Ferguson pays tribute to Celtic legend Fallon

Manchester United manager Alex Ferguson paid tribute to former Republic of Ireland and Celtic player Sean Fallon at his funeral today.

The Sligo native died at the age of 90 last week, leaving a legacy which included his time as assistant manager to Jock Stein when the club became the first British team to lift the European Cup in 1967.

Hundreds of mourners attended his funeral service in Glasgow, including Ferguson and famous Celtic faces such as current manager Neil Lennon and a number of current and former players.

Ferguson addressed the congregation at the Church of Christ the King at Kings Park, Glasgow, to pay tribute to "a great man".

He said: "I think it's very difficult for people who are successful to remain humble, it's a touch of greatness.

"Sean always had that greatness.

"Through his background, his upbringing, his Irishness, that breeds humility and also loyalty, he would never let you down."

Although Ferguson was a supporter of rival Glasgow side Rangers, he formed a strong friendship with Fallon as he built his career as a coach and a manager.

He praised him for his role as assistant manager to Stein and said he was talented in the position, which required him to "get to the heart of the dressing room, make sure you know what's going on and you can help the way that the manager sometimes cannot help".

Ferguson also spoke of Fallon's skill in developing young talent and working with Stein to create arguably the greatest Celtic team of all time.

He said: "That was the structure that I think helped Celtic become great and to become the first club in Britain the lift the European Cup."

The Old Trafford manager also shared some personal insight into how well the pair knew each other.

He said: "Over these years he became a great friend of mine and a great supporter of me. He had great observation, which I must say only (his wife) Cathy's got.

"He said he could tell, watching me on the telly, when I'm angry and when I'm happy. I thought I was always angry.

"What a fantastic man and it's a privilege for me to be here."

Among the mourners were other Celtic veterans including Kenny Dalglish and Tommy Gemmell, who scored against Inter Milan for the club side also known as the Lisbon Lions when they won the European Cup in 1967.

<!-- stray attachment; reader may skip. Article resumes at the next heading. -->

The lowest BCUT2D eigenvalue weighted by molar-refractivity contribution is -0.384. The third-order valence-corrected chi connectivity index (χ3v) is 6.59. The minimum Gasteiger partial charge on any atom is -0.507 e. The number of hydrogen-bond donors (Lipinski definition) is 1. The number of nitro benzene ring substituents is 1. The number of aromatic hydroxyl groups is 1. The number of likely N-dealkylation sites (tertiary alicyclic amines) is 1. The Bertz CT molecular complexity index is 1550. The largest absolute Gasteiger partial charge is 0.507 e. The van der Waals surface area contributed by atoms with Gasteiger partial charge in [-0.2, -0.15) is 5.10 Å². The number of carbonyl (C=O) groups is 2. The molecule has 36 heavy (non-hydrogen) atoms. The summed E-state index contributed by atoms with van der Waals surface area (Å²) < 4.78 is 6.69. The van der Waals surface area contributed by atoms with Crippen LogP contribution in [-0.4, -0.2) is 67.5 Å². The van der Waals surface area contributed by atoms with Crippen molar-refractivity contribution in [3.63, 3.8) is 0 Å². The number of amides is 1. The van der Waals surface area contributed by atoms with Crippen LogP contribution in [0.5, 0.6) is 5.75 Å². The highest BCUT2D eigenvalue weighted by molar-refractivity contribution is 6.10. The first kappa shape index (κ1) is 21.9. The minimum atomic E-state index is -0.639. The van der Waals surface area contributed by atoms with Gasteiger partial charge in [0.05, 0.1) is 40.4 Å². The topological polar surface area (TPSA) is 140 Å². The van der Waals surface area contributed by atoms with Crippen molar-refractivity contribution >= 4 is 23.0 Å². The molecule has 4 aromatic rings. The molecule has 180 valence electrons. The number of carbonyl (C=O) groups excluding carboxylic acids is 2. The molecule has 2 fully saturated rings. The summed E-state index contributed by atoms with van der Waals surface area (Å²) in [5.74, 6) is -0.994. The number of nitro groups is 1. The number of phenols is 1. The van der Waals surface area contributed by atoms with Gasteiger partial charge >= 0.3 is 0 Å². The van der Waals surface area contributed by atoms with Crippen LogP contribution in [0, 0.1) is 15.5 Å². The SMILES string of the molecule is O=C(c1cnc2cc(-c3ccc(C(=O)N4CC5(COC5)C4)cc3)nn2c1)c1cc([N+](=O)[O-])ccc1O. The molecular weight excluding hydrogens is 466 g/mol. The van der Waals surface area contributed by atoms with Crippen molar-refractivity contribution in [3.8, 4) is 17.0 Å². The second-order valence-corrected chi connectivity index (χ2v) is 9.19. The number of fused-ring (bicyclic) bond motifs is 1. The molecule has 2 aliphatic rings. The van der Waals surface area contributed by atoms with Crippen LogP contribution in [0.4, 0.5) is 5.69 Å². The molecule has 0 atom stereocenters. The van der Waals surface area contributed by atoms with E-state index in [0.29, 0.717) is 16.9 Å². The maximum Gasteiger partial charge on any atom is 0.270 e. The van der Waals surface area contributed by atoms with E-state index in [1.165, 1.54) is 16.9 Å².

Current players present at the service included captain Scott Brown, Tony Watt, Adam Matthews and Georgios Samaras.

Fallon leaves behind his wife Myra, five daughters and a son.

His grandchildren, in turn, paid their tributes to their "Papa".

One said: "Our papa said he realised his dreams. He'd a family he loved, a job he loved. May we all be so blessed."

FIFA president Sepp Blatter also hailed the Celtic legend, insisting that his Celtic Park legacy continues to churn out stars of the future.

The governing body's leader hailed the impact that Fallon made as right-hand man to European Cup-winning manager Jock Stein in the 1960s.

He also paid tribute to the foundations he laid in setting up Celtic's youth system.

He told Celtic's official website: "In addition to a successful career as a player for Celtic, Mr Fallon will also be remembered for his great technical knowledge as assistant manager of Celtic during the Jock Stein era, fulfilling a role that is of such vital importance to the game, namely identifying and nurturing young talent.

"Youth development work such as that carried out by Mr Fallon to such good effect continues to be important to this day, and he will have been pleased to note the emergence of several young talents in recent years, who have most certainly played their part in Celtic's recent success, most notably in the Champions League.

"On behalf of the members of the international football family, I should be extremely grateful if you could extend our deepest condolences to Mr Fallon's family, friends and loved ones."

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